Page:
DNSSEC has seen a long road through development, but it has not been an easy task.  Adding security extensions to the this critical database that is basically the Internet address lookup table involves a lot  of time and effort from many organizations, from standard-setting to software implementation.

According to  Dan Kimball at dns.com, DNSSEC will not protect against all DNS attacks, nor will it replace existing security measures such as SSL… that is not its purpose.   DNSSEC addresses the weakness/flaws in the DNS protocol, and how it is applied in software and implemented is what is still being worked out.

ICANN, ISPs, Registries and Registrars, and third party application developers all have a stake in this, but a stake with very little monetary incentive and with potential unknown liabilities.  101Domain is fully committed to supporting DNSSEC on our networks, and are working to make a transparent implementation for our end users.  We currently provide a full suite of domain security products and will soon provide Brand Protection and a variety of full range SSL certificates.

Here follows a reprint of Mr. Kimball answering some DNSSEC questions:

What is holding back DNSSEC?

The biggest issues DNSSEC still faces in November 2010 are:

  1. We must define a standard for placing keys in DNS
  2. We must secure the “last mile” from the service provider’s DNS resolver to the end-user’s computer
  3. Unknown liabilities

The first issue is one of standard-setting which the Internet is quite familiar with. On the technical side, the community still needs to collectively decide what these DNS records look like.

The second issue requires building more functionality into end users’ software so that it can do cryptographic validation of DNS results instead of blindly trusting its upstream DNS resolver. Ultimately this has to be built into the “stub resolver” — which runs locally on your computer and asks for the results from the upstream resolver.

The question of liability over DNSSEC remains. With earlier methods to secure the Web, such as SSL, the liabilities were known and controlled.  With the current state of DNSSEC being run by ICANN and the registries, issues of liability have yet to be accepted, which leaves registrars on the hook for liabilities that are unknown and uncontrolled.

From a registrar’s point of view, they are expected to invest in building out an as yet undefined technical infrastructure for a product for which demand has not yet been demonstrated and will cannibalize existing revenues (SSL certificates) to incur unknown and uncontrolled revenues.

The current ICANN proposal for DNSSEC is still just a proposal. Before we have a system people can use there have to be technical standards, validation criteria and a business model. The DNSSEC  community has not developed the process for consumers and companies to utilize and implement it. This is comparable to purchasing a certificate without having the ability to put it on your website.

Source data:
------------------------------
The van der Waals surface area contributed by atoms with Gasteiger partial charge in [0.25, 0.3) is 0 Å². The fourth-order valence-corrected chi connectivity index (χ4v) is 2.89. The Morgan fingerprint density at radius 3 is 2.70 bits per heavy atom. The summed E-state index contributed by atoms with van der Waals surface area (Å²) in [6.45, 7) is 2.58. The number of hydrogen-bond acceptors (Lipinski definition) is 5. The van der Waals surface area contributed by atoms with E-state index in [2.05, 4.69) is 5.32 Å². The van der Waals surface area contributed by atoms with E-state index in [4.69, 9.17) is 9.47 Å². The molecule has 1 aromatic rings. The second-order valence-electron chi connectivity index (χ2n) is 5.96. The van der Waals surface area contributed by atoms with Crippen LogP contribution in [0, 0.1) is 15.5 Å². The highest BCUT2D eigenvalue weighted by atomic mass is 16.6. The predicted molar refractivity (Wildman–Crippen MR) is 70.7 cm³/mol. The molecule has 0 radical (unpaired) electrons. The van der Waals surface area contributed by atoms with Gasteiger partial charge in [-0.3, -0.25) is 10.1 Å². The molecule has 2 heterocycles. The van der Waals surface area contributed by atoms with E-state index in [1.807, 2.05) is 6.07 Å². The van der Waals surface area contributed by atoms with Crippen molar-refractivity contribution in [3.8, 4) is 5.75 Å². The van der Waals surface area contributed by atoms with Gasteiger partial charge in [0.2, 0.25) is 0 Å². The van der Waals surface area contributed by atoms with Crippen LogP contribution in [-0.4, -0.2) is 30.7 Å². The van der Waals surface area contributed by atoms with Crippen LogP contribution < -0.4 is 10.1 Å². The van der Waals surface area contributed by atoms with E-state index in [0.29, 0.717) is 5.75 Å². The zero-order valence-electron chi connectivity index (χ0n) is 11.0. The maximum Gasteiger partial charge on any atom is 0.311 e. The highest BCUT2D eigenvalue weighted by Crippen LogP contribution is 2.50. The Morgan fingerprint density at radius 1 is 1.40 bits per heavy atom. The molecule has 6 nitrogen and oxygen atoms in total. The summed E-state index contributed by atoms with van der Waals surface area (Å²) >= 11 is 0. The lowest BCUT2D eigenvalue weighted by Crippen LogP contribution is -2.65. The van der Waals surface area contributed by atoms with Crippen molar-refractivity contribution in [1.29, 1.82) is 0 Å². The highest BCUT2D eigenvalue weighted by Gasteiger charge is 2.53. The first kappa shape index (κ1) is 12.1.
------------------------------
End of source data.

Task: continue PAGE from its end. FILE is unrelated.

DNS.com has attended some of the discussions held by VeriSign and are participating in the IETF to promote useful adaptations of DNSSEC, such as Extended Service Description (ESRV) records, DNS resource records that provide information to applications attempting to establish a network connection.

Scope of DNSSEC protection

DNSSEC does not protect against the Kaminsky DNS vulnerability and BIND’s DNSSEC implementation itself is at risk from a cache-poisoning attack. Even if it is worked out what resolvers and applications should be doing when a signature verification fails, real world DNS will still be vulnerable against the far simpler and more frequent name-jacking attack and the difficult to defend against BGP layer attack.

There is an important purpose for DNSSEC that only DNSSEC can provide.  But that is not replacing a facility that the Web already has with one that provides less security than the weakest form of SSL currently deployed.

Have expanded DNS amplification attacks affected DNSSEC?

Attacks on internet are evolving (ie: new types). Changes open up opportunity for new attacks. DNSSEC addresses the protocol weakness/flaws in DNS protocol but not the application layer or how you implement it.

How long will it take for DNSSEC to trickle down to ISPs?

According to VeriSign and Forrester, 30% of ISPs will be DNSSEC enabled in 18 months. 70% are not quite there. For the entire ecosystem to get to a stable state, it will be a 5-7 year effort across the industry.

To enjoy the benefits of DNSSEC, does it require all of these implementations across ISPs, developers, etc.?

For it to be successful, most of the apps would need to ask for DNSSEC signatures. Most of the large domain registrants would have or support DNSSEC (in house or outsource). ISPs and application developers are the key item for success of DNSSEC implementation.

Who are the early adopters of DNSSEC?

Ecommerce companies are the most concerned about security. Financial services are also early adopters, as are ISPs, media, entertainment, and news.

Will there be a push for this app once implemented?

It is a chicken/egg problem, there is no incentive to implement if there is no market. If a fair portion of large domain registrants, ISPs, and applications support it then we will be on the way. It is not yet at the tipping point but more ISPs are announcing DNSSEC support. In the next 12 months we will see many more applications.